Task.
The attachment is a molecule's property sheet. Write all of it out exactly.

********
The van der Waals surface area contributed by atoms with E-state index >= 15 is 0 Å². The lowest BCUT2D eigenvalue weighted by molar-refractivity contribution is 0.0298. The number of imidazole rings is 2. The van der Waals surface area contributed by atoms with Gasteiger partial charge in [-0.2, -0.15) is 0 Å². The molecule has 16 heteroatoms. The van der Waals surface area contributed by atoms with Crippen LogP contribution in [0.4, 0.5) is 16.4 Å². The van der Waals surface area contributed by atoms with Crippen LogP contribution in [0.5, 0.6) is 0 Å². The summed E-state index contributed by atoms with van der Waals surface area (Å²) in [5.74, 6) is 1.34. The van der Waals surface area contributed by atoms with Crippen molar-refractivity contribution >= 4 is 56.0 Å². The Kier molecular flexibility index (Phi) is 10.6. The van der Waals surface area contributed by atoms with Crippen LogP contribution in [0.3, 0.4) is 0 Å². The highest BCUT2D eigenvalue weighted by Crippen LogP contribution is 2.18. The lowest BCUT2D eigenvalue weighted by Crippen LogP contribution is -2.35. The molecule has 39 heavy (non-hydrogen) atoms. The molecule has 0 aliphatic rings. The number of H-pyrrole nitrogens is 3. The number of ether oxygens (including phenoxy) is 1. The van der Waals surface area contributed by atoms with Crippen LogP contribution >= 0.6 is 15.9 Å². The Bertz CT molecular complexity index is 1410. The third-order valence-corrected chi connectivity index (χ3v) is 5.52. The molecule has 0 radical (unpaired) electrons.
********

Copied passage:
The van der Waals surface area contributed by atoms with E-state index >= 15 is 0 Å². The lowest BCUT2D eigenvalue weighted by molar-refractivity contribution is 0.0298. The number of imidazole rings is 2. The van der Waals surface area contributed by atoms with Gasteiger partial charge in [-0.2, -0.15) is 0 Å². The molecule has 16 heteroatoms. The van der Waals surface area contributed by atoms with Crippen LogP contribution in [0.4, 0.5) is 16.4 Å². The van der Waals surface area contributed by atoms with Crippen LogP contribution in [0.5, 0.6) is 0 Å². The summed E-state index contributed by atoms with van der Waals surface area (Å²) in [5.74, 6) is 1.34. The van der Waals surface area contributed by atoms with Crippen molar-refractivity contribution >= 4 is 56.0 Å². The Kier molecular flexibility index (Phi) is 10.6. The van der Waals surface area contributed by atoms with Crippen LogP contribution in [0.3, 0.4) is 0 Å². The highest BCUT2D eigenvalue weighted by Crippen LogP contribution is 2.18. The lowest BCUT2D eigenvalue weighted by Crippen LogP contribution is -2.35. The molecule has 39 heavy (non-hydrogen) atoms. The molecule has 0 aliphatic rings. The number of H-pyrrole nitrogens is 3. The number of ether oxygens (including phenoxy) is 1. The van der Waals surface area contributed by atoms with Crippen LogP contribution >= 0.6 is 15.9 Å². The Bertz CT molecular complexity index is 1410. The third-order valence-corrected chi connectivity index (χ3v) is 5.52. The molecule has 0 radical (unpaired) electrons.